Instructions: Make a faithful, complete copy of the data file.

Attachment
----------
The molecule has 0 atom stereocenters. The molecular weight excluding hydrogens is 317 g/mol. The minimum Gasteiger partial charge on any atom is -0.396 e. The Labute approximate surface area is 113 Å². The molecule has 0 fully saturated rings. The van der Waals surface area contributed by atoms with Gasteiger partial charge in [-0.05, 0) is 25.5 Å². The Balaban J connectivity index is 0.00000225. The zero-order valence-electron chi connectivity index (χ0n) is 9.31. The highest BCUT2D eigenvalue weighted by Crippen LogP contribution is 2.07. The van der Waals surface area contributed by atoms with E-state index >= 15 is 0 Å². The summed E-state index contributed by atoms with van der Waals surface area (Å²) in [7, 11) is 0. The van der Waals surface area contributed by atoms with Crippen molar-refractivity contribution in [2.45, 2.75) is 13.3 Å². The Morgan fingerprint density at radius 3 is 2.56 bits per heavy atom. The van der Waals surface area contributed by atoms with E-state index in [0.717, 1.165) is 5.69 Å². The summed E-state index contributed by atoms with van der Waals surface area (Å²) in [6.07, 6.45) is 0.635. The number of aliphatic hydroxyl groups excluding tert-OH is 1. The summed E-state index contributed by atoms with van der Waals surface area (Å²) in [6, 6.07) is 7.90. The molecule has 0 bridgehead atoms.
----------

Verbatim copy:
The molecule has 0 atom stereocenters. The molecular weight excluding hydrogens is 317 g/mol. The minimum Gasteiger partial charge on any atom is -0.396 e. The Labute approximate surface area is 113 Å². The molecule has 0 fully saturated rings. The van der Waals surface area contributed by atoms with Gasteiger partial charge in [-0.05, 0) is 25.5 Å². The Balaban J connectivity index is 0.00000225. The zero-order valence-electron chi connectivity index (χ0n) is 9.31. The highest BCUT2D eigenvalue weighted by Crippen LogP contribution is 2.07. The van der Waals surface area contributed by atoms with E-state index >= 15 is 0 Å². The summed E-state index contributed by atoms with van der Waals surface area (Å²) in [7, 11) is 0. The van der Waals surface area contributed by atoms with Crippen molar-refractivity contribution in [2.45, 2.75) is 13.3 Å². The Morgan fingerprint density at radius 3 is 2.56 bits per heavy atom. The van der Waals surface area contributed by atoms with E-state index in [0.717, 1.165) is 5.69 Å². The summed E-state index contributed by atoms with van der Waals surface area (Å²) in [6.07, 6.45) is 0.635. The number of aliphatic hydroxyl groups excluding tert-OH is 1. The summed E-state index contributed by atoms with van der Waals surface area (Å²) in [6, 6.07) is 7.90. The molecule has 0 bridgehead atoms.